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# Boolean algebra

[boo-lee-uh n] /ˈbu li ən/
noun
1.
Logic. a deductive logical system, usually applied to classes, in which, under the operations of intersection and symmetric difference, classes are treated as algebraic quantities.
2.
Mathematics. a ring with a multiplicative identity in which every element is an idempotent.
Origin of Boolean algebra
1885-1890
1885-90; named after George Boole; see -an
Dictionary.com Unabridged
Based on the Random House Dictionary, © Random House, Inc. 2018.
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Examples from the Web for Boolean algebra
Historical Examples
• I thought you were kidding me, like that Boolean algebra stuff.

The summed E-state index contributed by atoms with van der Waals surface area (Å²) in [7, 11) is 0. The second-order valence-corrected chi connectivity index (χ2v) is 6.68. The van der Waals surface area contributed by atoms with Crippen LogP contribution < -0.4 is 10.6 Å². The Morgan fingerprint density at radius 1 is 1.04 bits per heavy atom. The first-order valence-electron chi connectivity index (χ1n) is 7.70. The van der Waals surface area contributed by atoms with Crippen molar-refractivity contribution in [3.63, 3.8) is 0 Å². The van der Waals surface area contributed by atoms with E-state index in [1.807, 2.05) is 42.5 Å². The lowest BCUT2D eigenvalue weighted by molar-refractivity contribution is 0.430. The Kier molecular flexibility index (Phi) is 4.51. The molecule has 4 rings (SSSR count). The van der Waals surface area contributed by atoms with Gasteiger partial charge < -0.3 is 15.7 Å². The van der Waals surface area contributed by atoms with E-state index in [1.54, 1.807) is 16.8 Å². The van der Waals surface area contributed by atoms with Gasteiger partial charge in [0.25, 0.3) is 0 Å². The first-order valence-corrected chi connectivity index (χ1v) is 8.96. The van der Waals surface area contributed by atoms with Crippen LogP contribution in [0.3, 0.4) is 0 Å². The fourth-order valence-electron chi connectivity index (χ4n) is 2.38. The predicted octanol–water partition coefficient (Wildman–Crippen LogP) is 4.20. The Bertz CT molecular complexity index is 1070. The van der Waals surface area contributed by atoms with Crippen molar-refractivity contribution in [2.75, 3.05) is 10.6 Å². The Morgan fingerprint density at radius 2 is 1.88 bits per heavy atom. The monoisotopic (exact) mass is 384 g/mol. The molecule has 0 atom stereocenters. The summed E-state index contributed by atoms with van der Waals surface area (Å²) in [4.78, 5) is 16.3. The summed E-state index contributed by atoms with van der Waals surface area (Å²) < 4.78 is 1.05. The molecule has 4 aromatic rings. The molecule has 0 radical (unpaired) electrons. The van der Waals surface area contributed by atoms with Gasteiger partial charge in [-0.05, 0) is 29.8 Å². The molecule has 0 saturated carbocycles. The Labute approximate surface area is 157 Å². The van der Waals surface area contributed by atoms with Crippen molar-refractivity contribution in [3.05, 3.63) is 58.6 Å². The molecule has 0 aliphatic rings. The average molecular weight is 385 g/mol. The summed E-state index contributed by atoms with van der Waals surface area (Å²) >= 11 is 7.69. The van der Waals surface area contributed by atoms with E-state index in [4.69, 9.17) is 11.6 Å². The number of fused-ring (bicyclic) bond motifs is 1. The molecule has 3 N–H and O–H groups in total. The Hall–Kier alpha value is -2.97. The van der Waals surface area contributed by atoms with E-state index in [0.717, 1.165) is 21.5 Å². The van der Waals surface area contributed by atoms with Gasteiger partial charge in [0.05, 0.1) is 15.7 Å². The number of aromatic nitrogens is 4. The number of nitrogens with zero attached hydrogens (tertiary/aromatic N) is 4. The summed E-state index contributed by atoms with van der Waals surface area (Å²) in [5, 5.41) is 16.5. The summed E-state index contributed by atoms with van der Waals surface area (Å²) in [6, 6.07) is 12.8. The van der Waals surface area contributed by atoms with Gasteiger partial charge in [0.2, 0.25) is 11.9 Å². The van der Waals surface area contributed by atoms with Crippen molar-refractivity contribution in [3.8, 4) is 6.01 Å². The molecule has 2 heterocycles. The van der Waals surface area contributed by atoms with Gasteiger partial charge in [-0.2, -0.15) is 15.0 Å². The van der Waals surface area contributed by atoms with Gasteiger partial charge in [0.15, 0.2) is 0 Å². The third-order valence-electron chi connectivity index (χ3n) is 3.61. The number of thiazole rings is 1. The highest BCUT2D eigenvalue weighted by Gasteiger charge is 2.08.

W.W. Skupeldyckle
British Dictionary definitions for Boolean algebra

## Boolean algebra

/ˈbuːlɪən/
noun
1.
a system of symbolic logic devised by George Boole to codify logical operations. It is used in computers
Collins English Dictionary - Complete & Unabridged 2012 Digital Edition
© William Collins Sons & Co. Ltd. 1979, 1986 © HarperCollins
Publishers 1998, 2000, 2003, 2005, 2006, 2007, 2009, 2012
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Boolean algebra in Science
 Boolean algebra   (b'lē-ən)    A form of symbolic logic, in which variables, which stand for propositions, have only the values "true" (or "1") and "false" (or "0"). Relationships between these values are expressed by the Boolean operators AND, OR, and NOT. For example, "a + b" means "a OR b", and its value is true as long as either a is true or b is true (or both). Boolean logic can be used to solve logical problems, and provides the mathematical tools fundamental to the design of digital computers. It is named after the mathematician George Boole. Also called Boolean logic. See also logic gate.
The American Heritage® Science Dictionary